Refrigerants have been used popularly for our HVACR equipment since a few centuries. However, in 1990, The Montreal Protocol banned certain refrigerants like CFCs due to their ozone depletion effects. This global issue gave rise to natural refrigerants, which are non-synthetic substances utilized as cooling agents. These natural refrigerants are made of natural substances such as water, CO2, air, ammonia, etc.
Considering the hazards refrigerants pose, it’s crucial to commit to natural refrigerants. Read on to learn more.
Why Consider Natural Refrigerants for Commercial Refrigeration Equipment?
Sure, the Montreal Protocol banned the ozone-depleting refrigerants, such as Chlorofluorocarbons (CFCs) and hydrochlorofluorocarbons (HCFCs). But it failed to deal with the global warming risks that replacements like hydrofluorocarbons (HFCs) pose. As scientific research and evidence have grown, the results have shown that hydrofluorocarbons (HFCs) pose a high potential to add to the ever-growing greenhouse effect.
As a result, substituting HFCs for HCFCs and CFCs merely shifted the problem. Natural refrigerants are the only viable solution to the ozone-depleting and greenhouse-gas-producing problems caused by refrigerants.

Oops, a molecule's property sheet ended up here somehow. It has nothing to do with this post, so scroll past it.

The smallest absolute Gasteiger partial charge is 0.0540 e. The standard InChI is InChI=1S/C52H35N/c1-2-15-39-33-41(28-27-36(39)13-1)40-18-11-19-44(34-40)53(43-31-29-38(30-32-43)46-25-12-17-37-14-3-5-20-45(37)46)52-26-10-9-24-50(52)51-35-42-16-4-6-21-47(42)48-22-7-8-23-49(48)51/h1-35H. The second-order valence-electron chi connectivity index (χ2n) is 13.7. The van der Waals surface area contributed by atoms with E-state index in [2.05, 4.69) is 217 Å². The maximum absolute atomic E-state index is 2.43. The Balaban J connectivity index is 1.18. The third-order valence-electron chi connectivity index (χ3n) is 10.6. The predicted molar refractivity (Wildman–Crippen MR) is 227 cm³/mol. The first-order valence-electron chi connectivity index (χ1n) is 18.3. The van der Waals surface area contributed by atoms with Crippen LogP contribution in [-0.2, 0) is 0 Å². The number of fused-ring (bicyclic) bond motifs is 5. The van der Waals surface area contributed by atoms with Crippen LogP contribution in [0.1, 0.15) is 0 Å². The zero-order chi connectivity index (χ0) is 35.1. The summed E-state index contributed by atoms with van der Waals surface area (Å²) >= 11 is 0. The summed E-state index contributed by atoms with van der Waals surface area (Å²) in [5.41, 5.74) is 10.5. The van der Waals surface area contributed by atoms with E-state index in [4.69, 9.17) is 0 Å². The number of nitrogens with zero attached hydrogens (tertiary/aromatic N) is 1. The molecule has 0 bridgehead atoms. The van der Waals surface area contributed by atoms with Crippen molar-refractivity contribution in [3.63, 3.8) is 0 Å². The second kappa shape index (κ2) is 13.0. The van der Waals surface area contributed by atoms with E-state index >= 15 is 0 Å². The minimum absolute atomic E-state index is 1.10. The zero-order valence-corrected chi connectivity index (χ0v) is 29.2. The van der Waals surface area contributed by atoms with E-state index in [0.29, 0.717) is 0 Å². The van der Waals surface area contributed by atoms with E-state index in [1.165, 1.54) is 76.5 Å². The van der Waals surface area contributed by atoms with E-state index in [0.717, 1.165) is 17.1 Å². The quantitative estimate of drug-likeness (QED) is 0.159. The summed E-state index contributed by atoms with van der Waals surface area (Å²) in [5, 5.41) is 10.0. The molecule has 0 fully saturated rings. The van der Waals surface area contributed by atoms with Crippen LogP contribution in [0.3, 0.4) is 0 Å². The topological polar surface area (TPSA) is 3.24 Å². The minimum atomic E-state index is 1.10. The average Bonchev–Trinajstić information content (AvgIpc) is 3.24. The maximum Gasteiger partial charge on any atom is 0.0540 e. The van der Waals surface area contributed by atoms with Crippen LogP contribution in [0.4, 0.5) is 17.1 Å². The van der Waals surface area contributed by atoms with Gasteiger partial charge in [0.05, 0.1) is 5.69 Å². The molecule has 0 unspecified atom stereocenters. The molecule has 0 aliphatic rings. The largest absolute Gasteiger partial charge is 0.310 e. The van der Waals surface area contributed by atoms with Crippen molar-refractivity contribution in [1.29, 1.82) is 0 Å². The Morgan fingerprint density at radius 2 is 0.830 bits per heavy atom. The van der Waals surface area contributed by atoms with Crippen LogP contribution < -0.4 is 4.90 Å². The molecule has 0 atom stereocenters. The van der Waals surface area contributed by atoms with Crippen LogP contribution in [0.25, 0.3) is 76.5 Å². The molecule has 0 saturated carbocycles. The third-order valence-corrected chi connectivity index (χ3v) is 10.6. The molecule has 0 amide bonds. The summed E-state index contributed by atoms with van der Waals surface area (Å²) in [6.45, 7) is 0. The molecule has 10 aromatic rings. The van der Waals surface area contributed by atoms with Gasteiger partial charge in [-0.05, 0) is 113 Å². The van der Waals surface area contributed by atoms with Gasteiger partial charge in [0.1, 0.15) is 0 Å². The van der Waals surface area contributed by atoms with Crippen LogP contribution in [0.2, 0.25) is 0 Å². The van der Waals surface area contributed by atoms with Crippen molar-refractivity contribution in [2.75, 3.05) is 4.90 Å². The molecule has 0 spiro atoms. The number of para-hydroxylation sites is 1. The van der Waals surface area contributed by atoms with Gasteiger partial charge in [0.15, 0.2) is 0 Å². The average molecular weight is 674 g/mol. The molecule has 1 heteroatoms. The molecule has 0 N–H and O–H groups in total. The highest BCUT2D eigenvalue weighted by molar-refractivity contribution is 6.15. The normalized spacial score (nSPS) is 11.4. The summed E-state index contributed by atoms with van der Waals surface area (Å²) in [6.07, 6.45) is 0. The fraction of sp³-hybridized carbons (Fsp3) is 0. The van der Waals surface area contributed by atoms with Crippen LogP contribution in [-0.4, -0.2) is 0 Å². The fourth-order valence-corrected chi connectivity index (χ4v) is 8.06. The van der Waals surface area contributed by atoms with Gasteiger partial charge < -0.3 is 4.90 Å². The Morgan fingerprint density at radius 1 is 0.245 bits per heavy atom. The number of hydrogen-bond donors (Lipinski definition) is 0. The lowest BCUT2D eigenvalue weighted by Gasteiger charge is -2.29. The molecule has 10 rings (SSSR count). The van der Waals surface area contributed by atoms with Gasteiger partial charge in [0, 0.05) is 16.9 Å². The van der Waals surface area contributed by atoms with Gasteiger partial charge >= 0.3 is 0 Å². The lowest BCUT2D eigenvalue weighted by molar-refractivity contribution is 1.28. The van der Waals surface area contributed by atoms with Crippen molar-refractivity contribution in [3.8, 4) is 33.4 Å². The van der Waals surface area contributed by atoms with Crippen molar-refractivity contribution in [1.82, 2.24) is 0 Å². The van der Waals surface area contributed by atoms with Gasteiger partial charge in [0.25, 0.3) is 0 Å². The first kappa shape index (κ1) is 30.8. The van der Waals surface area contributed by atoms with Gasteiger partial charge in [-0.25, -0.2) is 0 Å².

The Economics of Natural Refrigerants
What sets natural refrigerants apart, other than their evident eco-friendly nature, is their cost-effective production as compared to hydrofluorocarbons (HFCs). Moreover, natural refrigerants are highly efficient in terms of energy, especially when utilized in large-scale units. They also have a low disposal cost when compared to hydrofluorocarbons (HFCs) and other refrigerants like hydrochlorofluorocarbons (HCFCs).
The most crucial problem for commercial refrigeration units is the rise in capital expenditure needed to shift to natural refrigerants, especially for small and medium scales businesses. As a result, this is the main obstacle preventing the quick global acceptance of natural refrigerants for commercial refrigeration units. All-natural refrigerant systems necessitate an absolute renovation of the commercial refrigeration system, which is quite different from replacing commercial refrigeration systems with non-ozone-depleting refrigerants.
Worldwide Movement to Accept Natural Refrigerants
Despite the economics of the situation, there is a worldwide movement to replace commercial refrigeration equipment with natural refrigerants. An AFEAS Alternative Fluorocarbons Acceptability Study showed that in 2005, the atmosphere contained more than half of all synthetic refrigerants ever created. The Montreal and Kyoto Protocols require that commercial refrigeration systems will eventually need to utilize natural refrigerants to minimize the Global Warming Potential and give 0% ozone depletion potential.
It is anticipated that converting commercial refrigeration equipment to natural refrigerants would reduce CO2 and other greenhouse gas emissions by 22 million metric tonnes per year in the United States alone.
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